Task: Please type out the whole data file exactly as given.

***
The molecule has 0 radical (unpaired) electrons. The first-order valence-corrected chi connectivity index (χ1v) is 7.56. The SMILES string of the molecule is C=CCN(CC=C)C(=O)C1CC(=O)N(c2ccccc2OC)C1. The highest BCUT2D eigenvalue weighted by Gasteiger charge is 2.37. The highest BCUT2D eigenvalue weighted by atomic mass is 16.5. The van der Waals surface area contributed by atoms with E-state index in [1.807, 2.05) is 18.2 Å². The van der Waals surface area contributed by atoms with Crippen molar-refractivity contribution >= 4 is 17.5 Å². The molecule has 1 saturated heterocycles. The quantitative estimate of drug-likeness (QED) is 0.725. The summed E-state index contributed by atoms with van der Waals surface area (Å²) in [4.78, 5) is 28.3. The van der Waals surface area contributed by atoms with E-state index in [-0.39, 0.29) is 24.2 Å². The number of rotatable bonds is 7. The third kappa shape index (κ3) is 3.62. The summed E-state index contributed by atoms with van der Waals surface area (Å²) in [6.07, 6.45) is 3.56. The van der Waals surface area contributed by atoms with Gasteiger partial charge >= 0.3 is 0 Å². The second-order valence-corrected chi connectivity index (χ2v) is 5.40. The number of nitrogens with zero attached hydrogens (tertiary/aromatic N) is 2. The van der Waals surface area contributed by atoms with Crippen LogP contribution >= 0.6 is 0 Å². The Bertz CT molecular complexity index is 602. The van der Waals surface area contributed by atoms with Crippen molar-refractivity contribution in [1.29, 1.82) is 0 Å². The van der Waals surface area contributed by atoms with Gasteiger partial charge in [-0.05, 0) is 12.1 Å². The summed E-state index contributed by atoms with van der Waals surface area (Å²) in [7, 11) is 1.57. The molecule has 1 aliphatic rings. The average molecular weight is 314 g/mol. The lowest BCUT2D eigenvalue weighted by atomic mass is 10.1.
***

The molecule has 0 radical (unpaired) electrons. The first-order valence-corrected chi connectivity index (χ1v) is 7.56. The SMILES string of the molecule is C=CCN(CC=C)C(=O)C1CC(=O)N(c2ccccc2OC)C1. The highest BCUT2D eigenvalue weighted by Gasteiger charge is 2.37. The highest BCUT2D eigenvalue weighted by atomic mass is 16.5. The van der Waals surface area contributed by atoms with E-state index in [1.807, 2.05) is 18.2 Å². The van der Waals surface area contributed by atoms with Crippen molar-refractivity contribution >= 4 is 17.5 Å². The molecule has 1 saturated heterocycles. The quantitative estimate of drug-likeness (QED) is 0.725. The summed E-state index contributed by atoms with van der Waals surface area (Å²) in [4.78, 5) is 28.3. The van der Waals surface area contributed by atoms with E-state index in [-0.39, 0.29) is 24.2 Å². The number of rotatable bonds is 7. The third kappa shape index (κ3) is 3.62. The summed E-state index contributed by atoms with van der Waals surface area (Å²) in [6.07, 6.45) is 3.56. The van der Waals surface area contributed by atoms with Gasteiger partial charge >= 0.3 is 0 Å². The second-order valence-corrected chi connectivity index (χ2v) is 5.40. The number of nitrogens with zero attached hydrogens (tertiary/aromatic N) is 2. The van der Waals surface area contributed by atoms with Crippen LogP contribution >= 0.6 is 0 Å². The Bertz CT molecular complexity index is 602. The van der Waals surface area contributed by atoms with Crippen molar-refractivity contribution in [1.29, 1.82) is 0 Å². The van der Waals surface area contributed by atoms with Gasteiger partial charge in [-0.05, 0) is 12.1 Å². The summed E-state index contributed by atoms with van der Waals surface area (Å²) in [7, 11) is 1.57. The molecule has 1 aliphatic rings. The average molecular weight is 314 g/mol. The lowest BCUT2D eigenvalue weighted by atomic mass is 10.1.